View Single Post
Old 06-13-2012, 11:12 PM
PolyLinguist's Avatar
PolyLinguist PolyLinguist is offline
Join Date: Jun 2012
Location: Vancouver, BC, Canada
Posts: 49

1) Define "polyamory" in a sentence or phrase.

Polyamory is the state of being in two or more affectionate sexual relationships at the same time, with the knowledge and (at least tacit) agreement of everyone involved.

2) Give us a quick snapshot of yourself. Whatever you want to share in a few sentences, including whether or not you ID as poly.

I am a married man who decided, after the children have been raised to adulthood, to admit to his polyamorous tendencies (wishes?) to his wife. She
turned out to be extremely supportive, and has even shown a possible interest in experimenting with polyamory herself.

I cannot as yet identify myself fully as poly, because I do not have a second relationship. It is one thing to wish for something, it is another to practice it.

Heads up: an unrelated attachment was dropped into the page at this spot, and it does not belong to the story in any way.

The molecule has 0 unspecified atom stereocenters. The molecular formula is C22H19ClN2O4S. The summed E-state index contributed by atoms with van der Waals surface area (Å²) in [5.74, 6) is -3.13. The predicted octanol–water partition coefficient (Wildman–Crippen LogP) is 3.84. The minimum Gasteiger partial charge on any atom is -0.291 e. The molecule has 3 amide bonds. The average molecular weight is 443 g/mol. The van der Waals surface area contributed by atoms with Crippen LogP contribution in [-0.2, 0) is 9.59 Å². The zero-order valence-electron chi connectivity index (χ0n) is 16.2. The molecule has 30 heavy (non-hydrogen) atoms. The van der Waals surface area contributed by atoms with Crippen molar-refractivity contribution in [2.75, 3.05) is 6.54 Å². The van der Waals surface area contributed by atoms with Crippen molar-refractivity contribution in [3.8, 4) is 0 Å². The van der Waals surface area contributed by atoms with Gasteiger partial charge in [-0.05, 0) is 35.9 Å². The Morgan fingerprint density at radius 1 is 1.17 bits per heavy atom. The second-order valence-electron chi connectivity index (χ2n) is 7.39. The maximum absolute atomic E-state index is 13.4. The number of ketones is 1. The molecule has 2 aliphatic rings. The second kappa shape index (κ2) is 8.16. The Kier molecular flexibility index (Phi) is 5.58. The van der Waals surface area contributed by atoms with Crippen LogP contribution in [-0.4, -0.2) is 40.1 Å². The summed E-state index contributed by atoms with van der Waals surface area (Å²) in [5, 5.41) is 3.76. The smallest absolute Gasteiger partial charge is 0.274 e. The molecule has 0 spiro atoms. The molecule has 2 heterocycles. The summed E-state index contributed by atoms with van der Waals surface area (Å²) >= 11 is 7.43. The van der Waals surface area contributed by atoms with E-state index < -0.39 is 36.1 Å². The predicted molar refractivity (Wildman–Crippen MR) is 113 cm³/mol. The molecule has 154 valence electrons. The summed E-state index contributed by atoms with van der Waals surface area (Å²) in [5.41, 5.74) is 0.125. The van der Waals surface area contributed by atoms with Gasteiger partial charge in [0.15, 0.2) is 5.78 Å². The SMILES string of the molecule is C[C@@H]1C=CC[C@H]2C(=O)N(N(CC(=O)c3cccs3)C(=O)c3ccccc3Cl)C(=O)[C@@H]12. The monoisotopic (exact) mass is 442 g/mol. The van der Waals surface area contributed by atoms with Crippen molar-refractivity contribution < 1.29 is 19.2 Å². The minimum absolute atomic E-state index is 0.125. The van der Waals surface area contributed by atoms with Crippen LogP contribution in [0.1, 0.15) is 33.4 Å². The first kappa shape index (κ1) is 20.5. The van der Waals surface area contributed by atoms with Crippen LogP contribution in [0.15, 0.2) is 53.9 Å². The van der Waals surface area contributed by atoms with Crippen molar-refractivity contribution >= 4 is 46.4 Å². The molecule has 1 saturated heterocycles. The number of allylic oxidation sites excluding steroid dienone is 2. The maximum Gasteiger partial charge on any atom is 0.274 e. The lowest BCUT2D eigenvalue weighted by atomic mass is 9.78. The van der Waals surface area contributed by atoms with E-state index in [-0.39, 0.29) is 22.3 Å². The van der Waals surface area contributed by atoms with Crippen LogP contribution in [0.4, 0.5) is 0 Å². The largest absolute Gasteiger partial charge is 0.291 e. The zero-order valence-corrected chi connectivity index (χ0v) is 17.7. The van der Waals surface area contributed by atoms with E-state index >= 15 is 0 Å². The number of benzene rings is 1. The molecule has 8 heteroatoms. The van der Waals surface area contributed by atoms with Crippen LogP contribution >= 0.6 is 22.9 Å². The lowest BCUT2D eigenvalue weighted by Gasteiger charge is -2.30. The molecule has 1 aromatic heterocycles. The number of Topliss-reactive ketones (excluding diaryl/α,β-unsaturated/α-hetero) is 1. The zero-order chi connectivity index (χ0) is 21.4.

3) How many partners/lovers do you currently have if any? Tell us their names/pseudonyms and one or two things about them, including their role in your life (occasional fuckbuddy, spouse, romantic-but-not-sexual LDR, etc) and whether or not they have any contact or relationship with each other. Have you ever had more partners at a time than you have now?

I have only one partner at present: my wife. My marriage is happy and there are no particular problems with it, aside from the inevitable small sources of friction that are present in any relationship between people sharing their life together. I have never had more than one partner at the same time, although in my dating days I occasionally went out with more than one woman during the same period.

4) Do you have an "ideal" poly configuration? If so, what is it? If not, why not (haven't figured it out yet, don't believe in "ideal configurations", etc.)?

An ideal poly configuration for me would be to have two (or more?) partners who (1) enjoyed my company as much as I enjoyed theirs, (2) who were on friendly terms with each other, and (3) who made no demands on me that I would find difficult or impossible to fulfill. The primary (with my wife) / secondary (with someone else) model would be certainly acceptable to me, but I can imagine other configurations that could work, as long as all participants found them satisfactory.